United Nations Development Programme in Papua New Guinea
A recent report by the United Nations Development Programme (UNDP), “Achieving Development Results in Asia and the Pacific” has found the Asia-Pacific region to be the most economically driven region of the world, in recent years.
The region’s global economic share has risen from 14 per cent in 2000, to 25 per cent in 2012.
The vast improvements, in the regional perspective, are evident in the reduction of poverty in a number of Asia-Pacific countries; and the improvements of human development and geopolitical influence.
The report takes a wider look at the region, covering results achieved in 36 countries and territories in the Asia and Pacific region; and illustrates UNDP’s support to poverty reduction and conservation of natural resources, strengthening democratic governance, building resilience and responding to crisis.
UNDP delivered US$2 billion in programmes in Asia and the Pacific during 2013-2014, to achieve the mutual aspirations of partner governments and donors in three main areas of development: inclusive development pathways, inclusive and effective governance and resilience.
Significantly, a number of countries in the region have moved up to middle-income status (MIC) in the last decade; it is predicted that by 2030, at least two-thirds of the world’s middle class will be from the Asia-Pacific region.
Papua New Guinea’s economic status has improved over the past few years and as a result, achieved the status of ‘lower middle-income country’.
The World Bank states: for the current 2015 fiscal year, low-income economies are defined as those with a GNI per capita, calculated using the World Bank Atlas method, of $1,045 or less in 2013; middle-income economies are those with a GNI per capita of more than $1,045 but less than $12,746. Lower-middle-income and upper-middle-income economies are separated at a GNI per capita of $4,125.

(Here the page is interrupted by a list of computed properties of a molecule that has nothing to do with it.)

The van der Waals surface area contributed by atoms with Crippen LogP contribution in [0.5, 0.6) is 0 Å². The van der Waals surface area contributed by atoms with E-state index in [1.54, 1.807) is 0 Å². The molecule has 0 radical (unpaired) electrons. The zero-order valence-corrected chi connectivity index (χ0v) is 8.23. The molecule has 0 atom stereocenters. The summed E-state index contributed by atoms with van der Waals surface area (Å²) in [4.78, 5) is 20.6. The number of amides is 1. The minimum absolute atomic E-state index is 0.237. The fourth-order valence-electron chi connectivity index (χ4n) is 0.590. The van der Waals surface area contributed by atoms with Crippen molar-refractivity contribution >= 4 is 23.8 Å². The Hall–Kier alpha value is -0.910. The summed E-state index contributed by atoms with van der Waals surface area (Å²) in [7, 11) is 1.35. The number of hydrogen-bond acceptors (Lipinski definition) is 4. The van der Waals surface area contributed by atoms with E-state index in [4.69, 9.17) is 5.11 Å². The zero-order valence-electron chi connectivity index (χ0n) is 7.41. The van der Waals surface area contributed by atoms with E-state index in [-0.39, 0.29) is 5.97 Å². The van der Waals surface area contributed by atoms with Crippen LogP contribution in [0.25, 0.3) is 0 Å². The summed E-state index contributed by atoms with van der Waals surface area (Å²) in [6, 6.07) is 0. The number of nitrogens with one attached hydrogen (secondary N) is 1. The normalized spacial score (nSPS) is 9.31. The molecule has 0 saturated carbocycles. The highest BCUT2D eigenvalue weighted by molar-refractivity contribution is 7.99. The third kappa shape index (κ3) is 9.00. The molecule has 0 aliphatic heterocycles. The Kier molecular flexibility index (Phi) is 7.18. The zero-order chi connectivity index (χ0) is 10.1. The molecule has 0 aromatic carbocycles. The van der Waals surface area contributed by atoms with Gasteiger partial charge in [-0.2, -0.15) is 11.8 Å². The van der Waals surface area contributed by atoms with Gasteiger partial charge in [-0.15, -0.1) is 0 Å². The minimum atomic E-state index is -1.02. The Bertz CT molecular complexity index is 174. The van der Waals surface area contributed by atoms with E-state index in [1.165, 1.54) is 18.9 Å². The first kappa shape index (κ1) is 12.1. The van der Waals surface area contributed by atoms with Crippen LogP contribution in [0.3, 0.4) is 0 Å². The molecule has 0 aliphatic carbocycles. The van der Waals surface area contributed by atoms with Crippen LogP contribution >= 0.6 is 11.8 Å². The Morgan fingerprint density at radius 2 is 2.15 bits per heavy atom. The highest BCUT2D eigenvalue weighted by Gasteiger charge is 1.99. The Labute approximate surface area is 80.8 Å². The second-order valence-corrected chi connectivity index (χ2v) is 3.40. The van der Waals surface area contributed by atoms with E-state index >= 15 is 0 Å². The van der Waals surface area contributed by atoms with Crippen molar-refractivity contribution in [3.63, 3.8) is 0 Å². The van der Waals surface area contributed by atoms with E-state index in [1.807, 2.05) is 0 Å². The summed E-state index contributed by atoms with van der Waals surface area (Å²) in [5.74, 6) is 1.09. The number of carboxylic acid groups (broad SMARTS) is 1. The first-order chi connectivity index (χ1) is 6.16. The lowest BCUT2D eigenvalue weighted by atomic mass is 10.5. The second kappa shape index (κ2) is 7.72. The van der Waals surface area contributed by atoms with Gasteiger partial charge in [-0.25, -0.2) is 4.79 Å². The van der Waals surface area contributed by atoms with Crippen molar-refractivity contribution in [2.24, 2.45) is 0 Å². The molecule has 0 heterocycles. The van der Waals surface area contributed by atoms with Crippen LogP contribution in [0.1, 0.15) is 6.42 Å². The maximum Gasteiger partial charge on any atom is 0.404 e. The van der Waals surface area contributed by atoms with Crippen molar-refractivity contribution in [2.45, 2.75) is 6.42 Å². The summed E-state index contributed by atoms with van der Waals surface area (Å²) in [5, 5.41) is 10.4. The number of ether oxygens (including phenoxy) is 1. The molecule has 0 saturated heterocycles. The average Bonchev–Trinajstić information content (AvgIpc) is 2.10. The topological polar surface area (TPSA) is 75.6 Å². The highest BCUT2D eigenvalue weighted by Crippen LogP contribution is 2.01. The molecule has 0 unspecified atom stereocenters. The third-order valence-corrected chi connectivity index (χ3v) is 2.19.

PNG has seen huge infrastructure improvements, the report says: “in many parts of the country, we have seen huge improvements in infrastructure and there is now more accurate statistics as well as evidence available to inform policy choices.
“The country is now better positioned to achieve improved development outcomes in future but needs to continue to make the best policy choices that will yield the best returns for the country and all its citizens.”
However, the report highlights that with all the progress, it is also crucial to note that the region has the greatest number of people living in poverty, in the world today. The report focuses on how Asia-Pacific can progress further, more efficiently and faster, in reducing poverty and vulnerability.
Key factors identified include:
- Polices that support broad-based equitable and sustainable growth;
- investing in women and girls
- improving the quality of education, training and jobs
- Investing in renewable energy
- Countering fraud and corruption
- Reducing conflicts and improving stability
- Strengthening capable, accountable and responsible national institutions and
- Supporting social protection for the most vulnerable.
For PNG, government representatives will meet to discuss the country’s development progress at the 2015 Leaders’ Summit in Port Moresby this week. The focus will be on improving the well-being of Papua New Guinea.
Roy Trivedy, UNDP Resident Representative in Papua New Guinea, says that PNG will have one of the fastest growing economies in the world in 2015 and with all the developments, the country is becoming increasingly assuming a bigger leadership role in the Pacific region.
“The PNG Government is working to improve delivery at the local level, advocating against corruption and promoting greater transparency and accountability.”
He says that for further improvements, tough decisions will be required, including a sustained focus on reducing poverty rates, addressing income and gender disparities, providing access to quality health, education and other services, investing in social protection for those most in need.
“As well as ensuring that the management of extractive industries lead to improved human development outcomes for all citizens,” says Trivedy.
He added that UNDP would continue to support the national and provincial governments in “these tasks.”
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